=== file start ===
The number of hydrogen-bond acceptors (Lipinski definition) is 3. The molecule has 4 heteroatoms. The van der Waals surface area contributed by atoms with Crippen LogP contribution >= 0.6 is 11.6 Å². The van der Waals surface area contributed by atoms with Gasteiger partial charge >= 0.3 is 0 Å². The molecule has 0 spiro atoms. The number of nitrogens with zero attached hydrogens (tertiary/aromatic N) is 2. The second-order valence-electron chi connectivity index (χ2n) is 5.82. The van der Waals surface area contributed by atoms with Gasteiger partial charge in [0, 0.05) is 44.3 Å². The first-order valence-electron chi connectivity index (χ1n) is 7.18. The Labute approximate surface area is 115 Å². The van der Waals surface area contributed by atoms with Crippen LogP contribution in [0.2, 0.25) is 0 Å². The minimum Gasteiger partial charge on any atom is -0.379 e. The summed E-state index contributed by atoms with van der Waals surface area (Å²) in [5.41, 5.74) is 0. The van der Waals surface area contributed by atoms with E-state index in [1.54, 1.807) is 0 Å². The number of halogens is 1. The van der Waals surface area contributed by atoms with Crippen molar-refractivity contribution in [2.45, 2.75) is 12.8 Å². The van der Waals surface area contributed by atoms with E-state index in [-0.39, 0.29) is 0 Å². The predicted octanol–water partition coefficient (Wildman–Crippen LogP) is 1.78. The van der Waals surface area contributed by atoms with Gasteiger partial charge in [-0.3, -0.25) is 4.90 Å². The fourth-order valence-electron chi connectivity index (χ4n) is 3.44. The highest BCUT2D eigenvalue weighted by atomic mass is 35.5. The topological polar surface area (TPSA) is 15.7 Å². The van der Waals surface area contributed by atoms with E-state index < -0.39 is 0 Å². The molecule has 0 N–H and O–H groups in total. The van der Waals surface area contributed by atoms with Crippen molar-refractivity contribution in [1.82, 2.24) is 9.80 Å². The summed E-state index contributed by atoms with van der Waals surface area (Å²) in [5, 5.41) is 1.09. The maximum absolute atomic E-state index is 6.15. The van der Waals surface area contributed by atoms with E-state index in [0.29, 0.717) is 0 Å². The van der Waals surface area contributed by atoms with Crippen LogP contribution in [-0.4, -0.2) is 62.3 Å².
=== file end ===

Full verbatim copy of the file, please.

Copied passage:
The number of hydrogen-bond acceptors (Lipinski definition) is 3. The molecule has 4 heteroatoms. The van der Waals surface area contributed by atoms with Crippen LogP contribution >= 0.6 is 11.6 Å². The van der Waals surface area contributed by atoms with Gasteiger partial charge >= 0.3 is 0 Å². The molecule has 0 spiro atoms. The number of nitrogens with zero attached hydrogens (tertiary/aromatic N) is 2. The second-order valence-electron chi connectivity index (χ2n) is 5.82. The van der Waals surface area contributed by atoms with Gasteiger partial charge in [0, 0.05) is 44.3 Å². The first-order valence-electron chi connectivity index (χ1n) is 7.18. The Labute approximate surface area is 115 Å². The van der Waals surface area contributed by atoms with Crippen LogP contribution in [0.2, 0.25) is 0 Å². The minimum Gasteiger partial charge on any atom is -0.379 e. The summed E-state index contributed by atoms with van der Waals surface area (Å²) in [5.41, 5.74) is 0. The van der Waals surface area contributed by atoms with E-state index in [1.54, 1.807) is 0 Å². The number of halogens is 1. The van der Waals surface area contributed by atoms with Crippen molar-refractivity contribution in [2.45, 2.75) is 12.8 Å². The van der Waals surface area contributed by atoms with E-state index in [-0.39, 0.29) is 0 Å². The predicted octanol–water partition coefficient (Wildman–Crippen LogP) is 1.78. The van der Waals surface area contributed by atoms with Gasteiger partial charge in [-0.3, -0.25) is 4.90 Å². The fourth-order valence-electron chi connectivity index (χ4n) is 3.44. The highest BCUT2D eigenvalue weighted by atomic mass is 35.5. The topological polar surface area (TPSA) is 15.7 Å². The van der Waals surface area contributed by atoms with E-state index < -0.39 is 0 Å². The molecule has 0 N–H and O–H groups in total. The van der Waals surface area contributed by atoms with Crippen molar-refractivity contribution in [1.82, 2.24) is 9.80 Å². The summed E-state index contributed by atoms with van der Waals surface area (Å²) in [5, 5.41) is 1.09. The maximum absolute atomic E-state index is 6.15. The van der Waals surface area contributed by atoms with E-state index in [0.29, 0.717) is 0 Å². The van der Waals surface area contributed by atoms with Crippen LogP contribution in [-0.4, -0.2) is 62.3 Å².